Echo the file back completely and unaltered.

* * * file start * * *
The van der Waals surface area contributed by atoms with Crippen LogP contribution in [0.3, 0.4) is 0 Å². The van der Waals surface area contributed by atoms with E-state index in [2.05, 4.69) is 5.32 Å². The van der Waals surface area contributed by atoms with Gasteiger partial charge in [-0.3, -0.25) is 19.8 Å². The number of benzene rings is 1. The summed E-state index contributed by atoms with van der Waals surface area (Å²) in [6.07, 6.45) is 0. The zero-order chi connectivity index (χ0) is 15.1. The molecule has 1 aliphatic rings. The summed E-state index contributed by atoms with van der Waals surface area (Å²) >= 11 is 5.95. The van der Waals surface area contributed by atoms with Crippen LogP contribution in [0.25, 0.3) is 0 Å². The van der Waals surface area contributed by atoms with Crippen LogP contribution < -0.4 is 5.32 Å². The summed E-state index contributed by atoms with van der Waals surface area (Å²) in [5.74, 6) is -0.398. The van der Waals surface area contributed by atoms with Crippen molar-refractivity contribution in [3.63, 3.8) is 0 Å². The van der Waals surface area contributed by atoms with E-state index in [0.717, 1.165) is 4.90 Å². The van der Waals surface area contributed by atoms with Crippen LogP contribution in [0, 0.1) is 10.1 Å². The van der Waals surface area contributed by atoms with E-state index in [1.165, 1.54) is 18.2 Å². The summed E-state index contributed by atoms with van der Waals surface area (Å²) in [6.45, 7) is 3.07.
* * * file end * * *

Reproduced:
The van der Waals surface area contributed by atoms with Crippen LogP contribution in [0.3, 0.4) is 0 Å². The van der Waals surface area contributed by atoms with E-state index in [2.05, 4.69) is 5.32 Å². The van der Waals surface area contributed by atoms with Gasteiger partial charge in [-0.3, -0.25) is 19.8 Å². The number of benzene rings is 1. The summed E-state index contributed by atoms with van der Waals surface area (Å²) in [6.07, 6.45) is 0. The zero-order chi connectivity index (χ0) is 15.1. The molecule has 1 aliphatic rings. The summed E-state index contributed by atoms with van der Waals surface area (Å²) >= 11 is 5.95. The van der Waals surface area contributed by atoms with Crippen LogP contribution in [0.25, 0.3) is 0 Å². The van der Waals surface area contributed by atoms with Crippen LogP contribution < -0.4 is 5.32 Å². The summed E-state index contributed by atoms with van der Waals surface area (Å²) in [5.74, 6) is -0.398. The van der Waals surface area contributed by atoms with Crippen molar-refractivity contribution in [3.63, 3.8) is 0 Å². The van der Waals surface area contributed by atoms with E-state index in [0.717, 1.165) is 4.90 Å². The van der Waals surface area contributed by atoms with Crippen LogP contribution in [0, 0.1) is 10.1 Å². The van der Waals surface area contributed by atoms with E-state index in [1.165, 1.54) is 18.2 Å². The summed E-state index contributed by atoms with van der Waals surface area (Å²) in [6.45, 7) is 3.07.